Norquist Anti-Tax Pledge Plays Starring Role in Fiscal Debate
Rep.-elect Ted Yoho has pledged allegiance to the United States, his wife of 38 years and, during his successful run for Florida's 3rd congressional district, that he wouldn't become a career politician, saying he would serve no more than four terms in that office.
But the veterinarian and small business owner chose not to follow dozens of other conservative lawmakers before him in signing a pledge that would prevent him from voting to raise taxes.
"Signing an anti-tax pledge is not going to solve our problems and probably one of the biggest things is, it puts a handcuff on you because you are saying, 'Well, I can't raise taxes under any circumstances because I gave my word.' I don't want to have that kind of limitation," Yoho told the NewsHour three weeks before he arrives in Washington for a Jan. 3 swearing-in ceremony.
The "Taxpayer Protection Pledge," a signature project of Grover Norquist's Americans for Tax Reform, is a plainly written statement that has taken a starring role in the end-of-the-year Capitol Hill drama that could determine America's fiscal health.
"That pledge is making it impossible for reasonable people to have a reasonable discussion about taxes in the Congress," Bill Gale of the Brookings Institution said during a Politico tax policy briefing Monday. "If you've taken tax increases off the table, you have nothing to offer."
Norquist and ATR first introduced the pledge in support of President Reagan's Tax Reform Act of 1986, a law that experts say broadened the tax base and reduced marginal tax rates on some upper income taxpayers.
ATR spokesman John Kartch said it was " to protect taxpayers from a net tax increase and bracket hikes."
And every election year since, Norquist's group asks members of Congress and candidates to take the pledge. Over the past 26 years, 238 House members and 41 Senators have taken it. ATR bills it as a binding contract between a lawmaker and its constituents that they won't support tax increases for the duration of their time in office.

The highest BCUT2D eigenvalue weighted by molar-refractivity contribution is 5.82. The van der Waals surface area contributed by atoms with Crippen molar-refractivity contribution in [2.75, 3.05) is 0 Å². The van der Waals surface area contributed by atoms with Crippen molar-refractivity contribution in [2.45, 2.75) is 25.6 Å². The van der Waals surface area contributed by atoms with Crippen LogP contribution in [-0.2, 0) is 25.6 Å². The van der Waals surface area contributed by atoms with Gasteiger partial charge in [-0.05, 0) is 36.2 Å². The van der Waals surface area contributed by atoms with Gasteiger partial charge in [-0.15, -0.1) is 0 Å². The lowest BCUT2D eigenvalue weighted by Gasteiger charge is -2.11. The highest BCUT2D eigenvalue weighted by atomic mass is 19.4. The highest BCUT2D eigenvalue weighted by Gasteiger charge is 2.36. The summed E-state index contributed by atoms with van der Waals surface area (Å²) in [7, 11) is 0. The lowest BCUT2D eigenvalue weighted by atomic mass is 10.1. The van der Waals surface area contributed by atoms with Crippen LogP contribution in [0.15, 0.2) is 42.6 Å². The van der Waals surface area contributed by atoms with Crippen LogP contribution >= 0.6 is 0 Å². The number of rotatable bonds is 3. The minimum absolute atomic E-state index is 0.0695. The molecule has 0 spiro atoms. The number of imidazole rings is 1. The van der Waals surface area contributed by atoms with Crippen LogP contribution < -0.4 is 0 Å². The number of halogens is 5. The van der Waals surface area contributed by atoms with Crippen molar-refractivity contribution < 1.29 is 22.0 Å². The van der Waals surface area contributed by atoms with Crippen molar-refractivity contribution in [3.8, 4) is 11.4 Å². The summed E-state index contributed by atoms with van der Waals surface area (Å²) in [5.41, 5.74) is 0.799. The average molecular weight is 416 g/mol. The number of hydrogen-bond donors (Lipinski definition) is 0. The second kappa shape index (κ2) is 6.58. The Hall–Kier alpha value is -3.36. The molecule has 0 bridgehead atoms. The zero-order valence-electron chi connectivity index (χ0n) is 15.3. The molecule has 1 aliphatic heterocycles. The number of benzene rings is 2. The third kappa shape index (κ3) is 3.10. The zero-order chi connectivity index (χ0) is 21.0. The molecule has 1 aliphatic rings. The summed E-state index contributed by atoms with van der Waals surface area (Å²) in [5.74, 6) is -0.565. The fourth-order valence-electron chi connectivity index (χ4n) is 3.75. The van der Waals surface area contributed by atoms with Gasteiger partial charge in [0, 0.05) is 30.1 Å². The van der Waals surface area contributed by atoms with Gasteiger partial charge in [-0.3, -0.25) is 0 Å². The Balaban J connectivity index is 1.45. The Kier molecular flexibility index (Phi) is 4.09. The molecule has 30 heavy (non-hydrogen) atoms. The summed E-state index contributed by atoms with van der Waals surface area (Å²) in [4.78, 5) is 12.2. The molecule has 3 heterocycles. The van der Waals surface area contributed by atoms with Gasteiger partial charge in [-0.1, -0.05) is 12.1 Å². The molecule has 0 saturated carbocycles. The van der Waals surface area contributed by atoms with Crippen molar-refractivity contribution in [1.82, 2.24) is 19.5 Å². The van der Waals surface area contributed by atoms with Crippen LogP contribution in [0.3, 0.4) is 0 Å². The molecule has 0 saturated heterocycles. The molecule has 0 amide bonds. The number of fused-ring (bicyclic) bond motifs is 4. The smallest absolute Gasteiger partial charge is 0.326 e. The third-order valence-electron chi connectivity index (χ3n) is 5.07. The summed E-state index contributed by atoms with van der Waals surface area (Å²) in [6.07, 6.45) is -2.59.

But that's not the case for the lone Democrat in Congress who has signed the pledge.
Rep. Robert Andrews, who represents New Jersey's 1st district, has changed his viewpoint since signing 20 years ago.
"Congressman Andrews signed a pledge not to raise taxes in the new term he was running for in 1992," Fran Tagmire, Andrews's chief of staff, told the NewsHour Tuesday.
While Andrews has honored it over two decades, he no longer supports its principles. "The Congressman has not signed the pledge in subsequent terms and believes in the present context a no tax pledge is the wrong policy," Tagmire said.
In the next Congress, Andrews will be co-chairman of a committee that aims to develop a plan to create jobs and strengthen the middle class.
Under the pledge, lawmakers can trade one deduction or credit for another as long as it doesn't result in a tax increase. "A pledge signer could endorse and sign legislation eliminating a particular tax credit or deduction as long as the same piece of legislation contained a reduction in taxes by the same amount or more," Kartch says.
Even as ATR officials say the group doesn't enforce the pledge, its website features a list of members of Congress who have signed the document at some point in their political careers. ATR also says voters use this pledge to decide whether to support a candidate and that it is binding as long as an individual holds the office.
Norquist offered a similar message in an interview Wednesday with NewsHour's Judy Woodruff.
"Most Republicans have committed not to me, but to their constituents," he said. "They have to talk to their constituents."
Yoho said that his campaign messages, which included opposition to tax increases, were enough to satisfy his constituents and that signing such a pledge to him wouldn't be the smartest idea.
"Say for instance that -- God forbid -- this country ever went through a major world war and the only way you could raise revenue to fund that would be to raise taxes, you'd have to go back to your district and say 'Hey, we've got this war, but I've signed that pledge, I can't vote for that.' That would be ridiculous," he said.
According to ATR, 219 House members and 39 Senators in the next Congress support the pledge. That list includes House Speaker John Boehner and Senate Minority Leader Mitch McConnell. But it's not clear if everyone on the list still maintains an allegiance to its principles -- especially those who've been in office for a while.
With Americans twice electing a president who has campaigned on a policy of higher tax rates for the wealthiest Americans to fix the country's fiscal issues, recent reports indicate that support among other lawmakers on the list may be shifting.
By ATR's own count, the number of newly elected members who have taken the pledge has decreased. In the current Congress, six House Republicans declined to sign the pledge. In the next Congress, that number has grown to 16.
Norquist told Woodruff he isn't concerned about the pledge signers. "Most Republicans have made it clear they are not interested in raising taxes, they want to reform government," he said.
His argument is that there are always some Republicans who are open to raising taxes, but, "[I]f you put taxes on the table you never get spending restraint."
Watch the full interview on the NewsHour Wednesday night.